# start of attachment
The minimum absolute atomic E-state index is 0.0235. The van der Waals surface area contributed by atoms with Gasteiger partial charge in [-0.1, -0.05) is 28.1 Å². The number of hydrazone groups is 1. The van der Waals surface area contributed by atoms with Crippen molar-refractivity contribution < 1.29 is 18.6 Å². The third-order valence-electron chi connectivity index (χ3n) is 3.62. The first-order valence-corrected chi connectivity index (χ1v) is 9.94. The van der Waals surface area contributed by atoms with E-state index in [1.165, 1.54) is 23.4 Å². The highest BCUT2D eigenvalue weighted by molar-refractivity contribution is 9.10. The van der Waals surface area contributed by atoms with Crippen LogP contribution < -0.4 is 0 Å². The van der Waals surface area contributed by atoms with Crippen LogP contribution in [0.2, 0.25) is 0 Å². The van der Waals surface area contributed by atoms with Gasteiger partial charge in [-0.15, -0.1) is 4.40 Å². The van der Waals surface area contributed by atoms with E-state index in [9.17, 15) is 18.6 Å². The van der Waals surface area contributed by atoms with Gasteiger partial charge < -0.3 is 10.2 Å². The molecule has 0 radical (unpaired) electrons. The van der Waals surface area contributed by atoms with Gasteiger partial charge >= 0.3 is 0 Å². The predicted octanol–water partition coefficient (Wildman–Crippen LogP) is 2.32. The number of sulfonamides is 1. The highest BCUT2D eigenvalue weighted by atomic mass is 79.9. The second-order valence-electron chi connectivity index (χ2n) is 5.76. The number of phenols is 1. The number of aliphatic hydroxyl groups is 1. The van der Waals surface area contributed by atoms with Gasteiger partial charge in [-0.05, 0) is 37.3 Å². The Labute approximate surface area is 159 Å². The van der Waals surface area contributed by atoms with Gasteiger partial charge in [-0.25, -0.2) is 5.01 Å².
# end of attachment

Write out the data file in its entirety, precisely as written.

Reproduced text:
The minimum absolute atomic E-state index is 0.0235. The van der Waals surface area contributed by atoms with Gasteiger partial charge in [-0.1, -0.05) is 28.1 Å². The number of hydrazone groups is 1. The van der Waals surface area contributed by atoms with Crippen molar-refractivity contribution < 1.29 is 18.6 Å². The third-order valence-electron chi connectivity index (χ3n) is 3.62. The first-order valence-corrected chi connectivity index (χ1v) is 9.94. The van der Waals surface area contributed by atoms with E-state index in [1.165, 1.54) is 23.4 Å². The highest BCUT2D eigenvalue weighted by molar-refractivity contribution is 9.10. The van der Waals surface area contributed by atoms with Crippen LogP contribution < -0.4 is 0 Å². The van der Waals surface area contributed by atoms with Crippen LogP contribution in [0.2, 0.25) is 0 Å². The van der Waals surface area contributed by atoms with Gasteiger partial charge in [-0.15, -0.1) is 4.40 Å². The van der Waals surface area contributed by atoms with E-state index in [9.17, 15) is 18.6 Å². The van der Waals surface area contributed by atoms with Gasteiger partial charge < -0.3 is 10.2 Å². The molecule has 0 radical (unpaired) electrons. The van der Waals surface area contributed by atoms with Gasteiger partial charge >= 0.3 is 0 Å². The predicted octanol–water partition coefficient (Wildman–Crippen LogP) is 2.32. The number of sulfonamides is 1. The highest BCUT2D eigenvalue weighted by atomic mass is 79.9. The second-order valence-electron chi connectivity index (χ2n) is 5.76. The number of phenols is 1. The number of aliphatic hydroxyl groups is 1. The van der Waals surface area contributed by atoms with Gasteiger partial charge in [-0.05, 0) is 37.3 Å². The Labute approximate surface area is 159 Å². The van der Waals surface area contributed by atoms with Gasteiger partial charge in [-0.25, -0.2) is 5.01 Å².